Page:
I appreciated the way George Yancy talked about guilt in his recent New York Times piece. I have been trying to think through what it means to attempt an ethics in a world where ideal ethical living is basically impossible. Without going all the way with someone like Dworkin, I know that the relationship those of us with partners have as a couple or even those in polyamorous relationships, however loving and supportive and equal we all try to make it, is still structured by patriarchal norms, capitalism, and heteronormativity. I use that example because it is something most of us live everyday and can reflect on easily. In our homes all the problems of nature and culture meet, all the problems of politics and ethics coalesce, and we navigate them the best we can, but we are bound to failure. The failure of our society and our culture. This is true of myself too but I don’t feel guilt about that. Feeling guilt would imply I was doing some individual action that sullied something that was working before. But I do feel uneasy, I do feel a certain sense of shame because of the subject position as male I am recognized as and inhabit in the social world.
This is often how I talk to my students about issues of race as well. I tend to work with this distinction between guilt and shame as derived first from the anthropologist Victor Turner and then reworked by the environmental scientist and theorist William Jordan III (though I suspect there are others more attuned to race that I simply have not yet encountered, this being part of the shame of finitude). (Jordan is a friend of mine who I worked with as an undergraduate at DePaul and then became a major source during my MA thesis on environmental philosophy, specifically ecological restoration.) As he explains the distinction in a way to help think through certain problems in environmental ethics, guilt is about individual acts. This is the standard idea of justice being about correcting relationships. We could think of it as balancing the scales, but it’s also about restoration and so can guilt can even be what is operative in restorative justice contexts. The issues around race and gender and perhaps some other domains, like that between non-human nature and human culture, go deeper. There may be individual acts as part of it, but the broken relationship gets down to the very essence of our existence.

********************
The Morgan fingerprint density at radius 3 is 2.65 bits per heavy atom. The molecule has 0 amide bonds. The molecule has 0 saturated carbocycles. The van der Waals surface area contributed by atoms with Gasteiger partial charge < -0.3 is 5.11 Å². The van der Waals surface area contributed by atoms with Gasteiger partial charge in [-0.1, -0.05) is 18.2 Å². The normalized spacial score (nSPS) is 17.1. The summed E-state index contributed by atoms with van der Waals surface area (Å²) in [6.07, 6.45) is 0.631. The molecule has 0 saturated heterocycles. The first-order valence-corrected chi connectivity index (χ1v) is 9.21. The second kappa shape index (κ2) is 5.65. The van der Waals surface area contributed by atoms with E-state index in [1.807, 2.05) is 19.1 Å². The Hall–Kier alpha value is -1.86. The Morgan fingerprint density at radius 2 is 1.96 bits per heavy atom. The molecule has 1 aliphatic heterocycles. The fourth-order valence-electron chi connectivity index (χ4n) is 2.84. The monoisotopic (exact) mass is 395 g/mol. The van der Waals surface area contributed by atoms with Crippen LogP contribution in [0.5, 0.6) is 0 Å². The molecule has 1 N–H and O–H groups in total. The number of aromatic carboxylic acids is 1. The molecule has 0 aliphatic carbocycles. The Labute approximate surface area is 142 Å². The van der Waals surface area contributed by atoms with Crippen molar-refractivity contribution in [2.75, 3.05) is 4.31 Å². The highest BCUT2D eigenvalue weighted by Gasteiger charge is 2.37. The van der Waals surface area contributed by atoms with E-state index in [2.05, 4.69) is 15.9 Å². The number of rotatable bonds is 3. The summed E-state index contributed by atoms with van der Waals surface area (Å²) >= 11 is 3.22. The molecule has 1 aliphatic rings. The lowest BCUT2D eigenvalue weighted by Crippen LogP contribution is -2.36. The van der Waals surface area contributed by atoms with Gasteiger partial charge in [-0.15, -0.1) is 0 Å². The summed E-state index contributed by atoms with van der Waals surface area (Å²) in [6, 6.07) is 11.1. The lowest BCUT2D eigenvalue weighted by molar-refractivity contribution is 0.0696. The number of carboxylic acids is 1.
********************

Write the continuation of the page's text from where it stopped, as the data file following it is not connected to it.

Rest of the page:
So, the example Turner uses is that of hunting in the Ndembu society. In order to live, members of the society had to kill animals. (As an aide, even as a vegetarian I don’t think I escape this reality. To live I have to destroy other living things. I think there is a qualitative difference between an animal and most plants, but consider the deaths caused by industrial farming, those lost to pollution that I contribute to in what Marxists used to call “objective collusion”, and so on.) The killing of an animal in the Ndembu society isn’t seen as an act one can be guilty for, but unlike Americans with the distance between our food and the animal the food once was, they do recognize that there is something essentially broken about the very fabric of the cosmos that requires an act which is still violent (the killing of an animal) in order for an act that is good (continuing to live) to exist.